Some voters in Howick have already had their election victory.

It came, they say, on the day they convinced Parliament to ditch the Local Government Commission's choice of Te Irirangi as the name for the new Super City ward for Howick.

Te Irirangi was the name of the principal Maori chief of the area in the early 19th century.

But in a ward where white and yellow outnumber the brown cousins,the favoured choice was to name the ward after Howick, the 3rd Earl Grey, Viscount Howick of Howick Hall, Northumberland, England.

Pakuranga MP Maurice Williamson said then the choice was to have a name people know where to find on the map - but some told the Herald they did it for a more selfish reason.

Dannemora property investor Sherrie Jacobs said she was worried that had the area been named Te Irirangi, house prices in the area could dip.

"I don't like the idea that Howick is considered part of South Auckland, because I think we have more in common with central Auckland."

Six candidates - five sitting Manukau City Councillors and one Pakuranga Community Board member - are vying for the two councillor slots for the ward, which will be the Super City's largest with population numbers comparable to Hamilton City.

The candidates are well aware of how strongly voters in the ward felt, not so much about naming the ward Howick, but rather about stopping the area being called Te Irirangi, and many jumped on the bandwagon early on.

Sharon Stewart, a councillor for 12 years, organised a petition to say no to the commission's name, and C&R's Jami-Lee Ross criticised the choice as "appalling" and "not appropriate".

Ms Stewart will also be reminding voters during her campaign about how she has recently opposed cellphone towers being placed outside homes in the area.

There is a buzz of excitement about the local elections from voters who spoke to the Herald this week.

Six of eight people spoken to in Botany couldn't name a single candidate standing in the ward, but most saw this election as a opportunity to bring Howick closer to central Auckland and away from Manukau.

Dick Quax may have an edge over the others - not because of what he has done as a Manukau City councillor, but because of his past as an Olympian.

Two of the eight questioned remembered his name.

Mr Quax has been campaigning full time with Mr Ross on the C&R ticket since May, and has promised to push to keep rates low and support developing more parks, playing fields and playgrounds in the area.

"Local government rates have continued to rise well above the rate of inflation for too long," says Mr Quax.

"We intend to get value for money and deliver the lowest possible rates ... afforded by the economies of scale created by the single city structure."

Howick is also a ward with the highest concentration of immigrants, where nearly half of the population (48.1 per cent) is overseas born.

Independent candidate Maggie Burrill says the diversity of Howick will be a challenge in itself.

"There is a wide diversity of cultures and religions within the ward, with an ongoing need to assist new settlers to feel welcome," Ms Burrill said.

"There is a willingness for the differing groups to work together, and this needs to be supported to ensure a stable future for all."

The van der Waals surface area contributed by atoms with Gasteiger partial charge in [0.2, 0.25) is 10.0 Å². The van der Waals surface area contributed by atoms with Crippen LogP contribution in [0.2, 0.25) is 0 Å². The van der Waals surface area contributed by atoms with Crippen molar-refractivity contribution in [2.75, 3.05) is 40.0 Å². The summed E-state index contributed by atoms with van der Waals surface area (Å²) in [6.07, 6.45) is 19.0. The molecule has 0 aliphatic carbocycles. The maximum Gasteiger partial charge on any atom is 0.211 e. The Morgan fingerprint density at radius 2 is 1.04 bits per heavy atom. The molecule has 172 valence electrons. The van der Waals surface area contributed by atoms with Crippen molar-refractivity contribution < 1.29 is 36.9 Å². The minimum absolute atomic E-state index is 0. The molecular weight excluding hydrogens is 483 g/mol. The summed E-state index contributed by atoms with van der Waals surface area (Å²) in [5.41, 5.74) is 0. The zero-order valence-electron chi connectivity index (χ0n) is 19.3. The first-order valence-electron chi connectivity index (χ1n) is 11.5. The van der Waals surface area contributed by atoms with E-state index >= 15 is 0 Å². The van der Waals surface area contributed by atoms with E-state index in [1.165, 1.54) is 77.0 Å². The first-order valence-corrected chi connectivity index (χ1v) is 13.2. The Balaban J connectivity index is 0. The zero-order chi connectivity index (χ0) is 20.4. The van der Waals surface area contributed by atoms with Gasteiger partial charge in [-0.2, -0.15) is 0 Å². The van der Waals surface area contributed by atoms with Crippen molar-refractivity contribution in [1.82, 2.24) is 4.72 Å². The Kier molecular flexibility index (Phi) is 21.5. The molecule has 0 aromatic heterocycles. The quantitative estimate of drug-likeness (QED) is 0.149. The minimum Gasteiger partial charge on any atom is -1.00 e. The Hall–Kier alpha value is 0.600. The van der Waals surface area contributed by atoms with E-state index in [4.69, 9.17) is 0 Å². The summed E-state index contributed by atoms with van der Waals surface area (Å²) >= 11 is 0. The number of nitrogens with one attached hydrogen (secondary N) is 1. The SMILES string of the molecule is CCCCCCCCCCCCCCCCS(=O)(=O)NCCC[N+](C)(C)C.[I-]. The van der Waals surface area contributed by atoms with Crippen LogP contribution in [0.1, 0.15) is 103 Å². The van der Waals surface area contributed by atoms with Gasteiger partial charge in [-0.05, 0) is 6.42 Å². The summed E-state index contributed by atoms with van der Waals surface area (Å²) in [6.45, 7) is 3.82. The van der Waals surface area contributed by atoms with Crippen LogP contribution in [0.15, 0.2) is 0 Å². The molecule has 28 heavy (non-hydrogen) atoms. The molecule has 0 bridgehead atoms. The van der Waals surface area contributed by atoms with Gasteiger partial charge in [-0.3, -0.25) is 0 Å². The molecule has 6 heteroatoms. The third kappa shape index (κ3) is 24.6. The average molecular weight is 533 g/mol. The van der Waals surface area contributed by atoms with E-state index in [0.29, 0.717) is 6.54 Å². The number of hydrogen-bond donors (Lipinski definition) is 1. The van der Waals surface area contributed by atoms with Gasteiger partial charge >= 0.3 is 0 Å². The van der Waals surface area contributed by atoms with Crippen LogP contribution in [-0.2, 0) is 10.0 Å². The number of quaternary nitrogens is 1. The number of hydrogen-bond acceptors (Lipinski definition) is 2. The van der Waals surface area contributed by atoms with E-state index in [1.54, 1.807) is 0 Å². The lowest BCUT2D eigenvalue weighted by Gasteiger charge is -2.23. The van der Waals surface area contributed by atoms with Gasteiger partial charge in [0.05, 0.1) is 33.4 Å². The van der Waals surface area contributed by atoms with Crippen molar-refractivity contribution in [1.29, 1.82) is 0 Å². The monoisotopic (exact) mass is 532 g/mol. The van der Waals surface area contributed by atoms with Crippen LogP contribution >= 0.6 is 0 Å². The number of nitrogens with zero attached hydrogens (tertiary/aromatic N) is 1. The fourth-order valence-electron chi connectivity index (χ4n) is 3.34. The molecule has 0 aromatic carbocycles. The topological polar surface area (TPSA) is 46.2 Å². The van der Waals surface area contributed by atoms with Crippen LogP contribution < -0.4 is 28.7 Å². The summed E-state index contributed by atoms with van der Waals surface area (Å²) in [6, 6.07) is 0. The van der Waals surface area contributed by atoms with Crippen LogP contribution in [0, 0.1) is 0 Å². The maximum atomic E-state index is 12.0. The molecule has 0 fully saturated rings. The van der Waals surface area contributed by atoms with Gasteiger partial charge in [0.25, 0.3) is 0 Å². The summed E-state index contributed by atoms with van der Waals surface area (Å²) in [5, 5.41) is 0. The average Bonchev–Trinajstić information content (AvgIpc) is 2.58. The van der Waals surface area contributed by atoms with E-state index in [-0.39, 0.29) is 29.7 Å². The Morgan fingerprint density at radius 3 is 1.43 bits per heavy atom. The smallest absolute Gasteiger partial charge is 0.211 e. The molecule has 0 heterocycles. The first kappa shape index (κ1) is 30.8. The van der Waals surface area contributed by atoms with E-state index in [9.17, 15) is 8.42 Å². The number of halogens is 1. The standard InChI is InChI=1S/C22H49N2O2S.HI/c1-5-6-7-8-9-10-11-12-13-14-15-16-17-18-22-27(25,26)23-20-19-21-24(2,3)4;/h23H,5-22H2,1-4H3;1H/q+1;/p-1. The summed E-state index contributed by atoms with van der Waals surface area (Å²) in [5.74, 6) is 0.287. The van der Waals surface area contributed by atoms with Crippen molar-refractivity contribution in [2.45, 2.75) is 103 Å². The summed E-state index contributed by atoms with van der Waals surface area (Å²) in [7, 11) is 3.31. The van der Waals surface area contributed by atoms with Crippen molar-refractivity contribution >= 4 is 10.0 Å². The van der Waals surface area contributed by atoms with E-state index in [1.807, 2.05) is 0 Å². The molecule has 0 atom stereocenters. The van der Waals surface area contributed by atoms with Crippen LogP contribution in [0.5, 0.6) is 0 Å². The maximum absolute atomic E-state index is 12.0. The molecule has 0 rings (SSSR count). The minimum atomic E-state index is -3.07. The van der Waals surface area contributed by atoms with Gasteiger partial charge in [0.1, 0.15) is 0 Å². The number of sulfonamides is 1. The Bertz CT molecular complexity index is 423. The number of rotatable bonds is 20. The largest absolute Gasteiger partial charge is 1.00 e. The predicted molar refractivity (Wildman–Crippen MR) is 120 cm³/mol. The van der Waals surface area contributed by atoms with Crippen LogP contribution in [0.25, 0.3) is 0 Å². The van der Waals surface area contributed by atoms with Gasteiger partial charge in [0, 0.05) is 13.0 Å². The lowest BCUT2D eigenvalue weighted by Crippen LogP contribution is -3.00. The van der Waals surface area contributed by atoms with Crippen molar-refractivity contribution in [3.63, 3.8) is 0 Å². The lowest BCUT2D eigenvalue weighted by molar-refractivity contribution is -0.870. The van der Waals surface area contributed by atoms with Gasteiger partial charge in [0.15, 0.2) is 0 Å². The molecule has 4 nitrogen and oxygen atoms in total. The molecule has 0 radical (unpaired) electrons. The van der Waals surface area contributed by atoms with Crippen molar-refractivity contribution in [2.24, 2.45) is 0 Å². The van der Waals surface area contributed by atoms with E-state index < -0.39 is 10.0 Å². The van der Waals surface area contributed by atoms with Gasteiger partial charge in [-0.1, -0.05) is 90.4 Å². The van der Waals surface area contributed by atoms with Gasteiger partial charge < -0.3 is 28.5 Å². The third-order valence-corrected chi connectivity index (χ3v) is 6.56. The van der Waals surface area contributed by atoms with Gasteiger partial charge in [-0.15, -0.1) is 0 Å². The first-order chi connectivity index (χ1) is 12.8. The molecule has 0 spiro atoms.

Ms Burrill said meeting places were scarce in the area, and if elected she would push for the council to provide a "neutral ground" for these diverse groups to meet and work together.

With the median family income of nearly $73,000, Howick residents are financially better off than others in New Zealand.

Manukau Council leader for transport David Collings, who is standing for Residents and Ratepayers, said the main issues for Howick were transport, water and the district plan.

He has been a member of the Auckland Manukau Eastern Transport Initiative's (Ameti) political steering group for eight years, including six as chairman.

Ameti was the subject of criticism for taking seven years to complete the $427 million scheme to ease congestion for Howick, Pakuranga and Botany.

"Transport is a big issue for Howick, Pakuranga and Botany, and it will be a big issue for Auckland," Mr Collings said.

More than 96 per cent of households in Howick own a motor vehicle, and h 68.4 per cent own two or more.

Pakuranga Community Board member Mike Padfield is the only non-councillor in the fight for the council seat.

In a ward where more than half (50.7 per cent) the voters have been in New Zealand for fewer than nine years, and three-quarters (75 per cent) for fewer than 20 years, the history of the area matters little.

Voters the Herald spoke to said they had little inkling about the area's history or how the local elections affected them, but most said they would be casting their votes for candidates who could help to "enhance property value" of the area.

THE WARD AND THE HOPEFULS
* Median family income: $72,923
* Ethnicity: European 56.2 per cent, Asian 31.8 per cent, Maori 5.2 per cent, Pacific 3.9 per cent
* Birthplace: New Zealand 51.9 per cent, overseas 48.1 per cent

CANDIDATES
* Maggie Burrill, sitting Manukau City Councillor, Independent
* David Collings, sitting Manukau City Councillor, Residents & Ratepayers
* Mike Padfield, sitting Pakuranga Community Board member, The Voice of our Community
* Dick Quax, sitting Manukau City Councillor, C&R
* Jami-Lee Ross, sitting Manukau City Councillor, C&R
* Sharon Stewart, sitting Manukau City Councillor, Independent

Source: Auckland Council